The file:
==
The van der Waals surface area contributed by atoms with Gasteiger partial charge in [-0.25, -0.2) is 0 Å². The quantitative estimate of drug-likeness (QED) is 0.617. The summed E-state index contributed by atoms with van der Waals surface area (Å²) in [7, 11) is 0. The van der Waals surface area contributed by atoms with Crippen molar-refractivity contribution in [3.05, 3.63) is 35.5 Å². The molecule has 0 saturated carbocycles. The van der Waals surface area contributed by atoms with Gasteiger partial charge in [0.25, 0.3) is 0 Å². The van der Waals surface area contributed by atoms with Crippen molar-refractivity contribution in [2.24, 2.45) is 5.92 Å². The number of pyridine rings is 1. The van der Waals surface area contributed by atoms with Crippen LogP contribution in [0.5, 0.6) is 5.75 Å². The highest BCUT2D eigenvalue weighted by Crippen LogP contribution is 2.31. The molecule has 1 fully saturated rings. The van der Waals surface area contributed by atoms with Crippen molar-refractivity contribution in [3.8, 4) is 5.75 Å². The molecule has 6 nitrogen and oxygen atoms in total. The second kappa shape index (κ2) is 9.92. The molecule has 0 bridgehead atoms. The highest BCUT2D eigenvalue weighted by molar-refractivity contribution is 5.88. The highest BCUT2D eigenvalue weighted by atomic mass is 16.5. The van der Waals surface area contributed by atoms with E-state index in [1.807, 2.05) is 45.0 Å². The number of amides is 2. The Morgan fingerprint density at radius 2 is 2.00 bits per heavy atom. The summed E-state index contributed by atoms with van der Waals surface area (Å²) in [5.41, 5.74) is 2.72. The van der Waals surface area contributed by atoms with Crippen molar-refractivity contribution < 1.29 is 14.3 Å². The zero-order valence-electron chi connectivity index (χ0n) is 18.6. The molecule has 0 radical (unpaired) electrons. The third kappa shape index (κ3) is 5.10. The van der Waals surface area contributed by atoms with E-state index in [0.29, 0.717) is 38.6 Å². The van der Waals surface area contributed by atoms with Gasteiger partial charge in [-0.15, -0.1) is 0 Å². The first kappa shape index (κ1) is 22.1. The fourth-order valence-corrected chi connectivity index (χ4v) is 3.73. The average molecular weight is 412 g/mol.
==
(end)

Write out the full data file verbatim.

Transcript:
The van der Waals surface area contributed by atoms with Gasteiger partial charge in [-0.25, -0.2) is 0 Å². The quantitative estimate of drug-likeness (QED) is 0.617. The summed E-state index contributed by atoms with van der Waals surface area (Å²) in [7, 11) is 0. The van der Waals surface area contributed by atoms with Crippen molar-refractivity contribution in [3.05, 3.63) is 35.5 Å². The molecule has 0 saturated carbocycles. The van der Waals surface area contributed by atoms with Gasteiger partial charge in [0.25, 0.3) is 0 Å². The van der Waals surface area contributed by atoms with Crippen molar-refractivity contribution in [2.24, 2.45) is 5.92 Å². The number of pyridine rings is 1. The van der Waals surface area contributed by atoms with Crippen LogP contribution in [0.5, 0.6) is 5.75 Å². The highest BCUT2D eigenvalue weighted by Crippen LogP contribution is 2.31. The molecule has 1 fully saturated rings. The van der Waals surface area contributed by atoms with Crippen molar-refractivity contribution in [3.8, 4) is 5.75 Å². The molecule has 6 nitrogen and oxygen atoms in total. The second kappa shape index (κ2) is 9.92. The molecule has 0 bridgehead atoms. The highest BCUT2D eigenvalue weighted by molar-refractivity contribution is 5.88. The highest BCUT2D eigenvalue weighted by atomic mass is 16.5. The van der Waals surface area contributed by atoms with E-state index in [1.807, 2.05) is 45.0 Å². The number of amides is 2. The Morgan fingerprint density at radius 2 is 2.00 bits per heavy atom. The summed E-state index contributed by atoms with van der Waals surface area (Å²) in [5.41, 5.74) is 2.72. The van der Waals surface area contributed by atoms with Crippen molar-refractivity contribution < 1.29 is 14.3 Å². The zero-order valence-electron chi connectivity index (χ0n) is 18.6. The molecule has 0 radical (unpaired) electrons. The third kappa shape index (κ3) is 5.10. The van der Waals surface area contributed by atoms with E-state index in [0.29, 0.717) is 38.6 Å². The van der Waals surface area contributed by atoms with Gasteiger partial charge in [-0.15, -0.1) is 0 Å². The first kappa shape index (κ1) is 22.1. The fourth-order valence-corrected chi connectivity index (χ4v) is 3.73. The average molecular weight is 412 g/mol.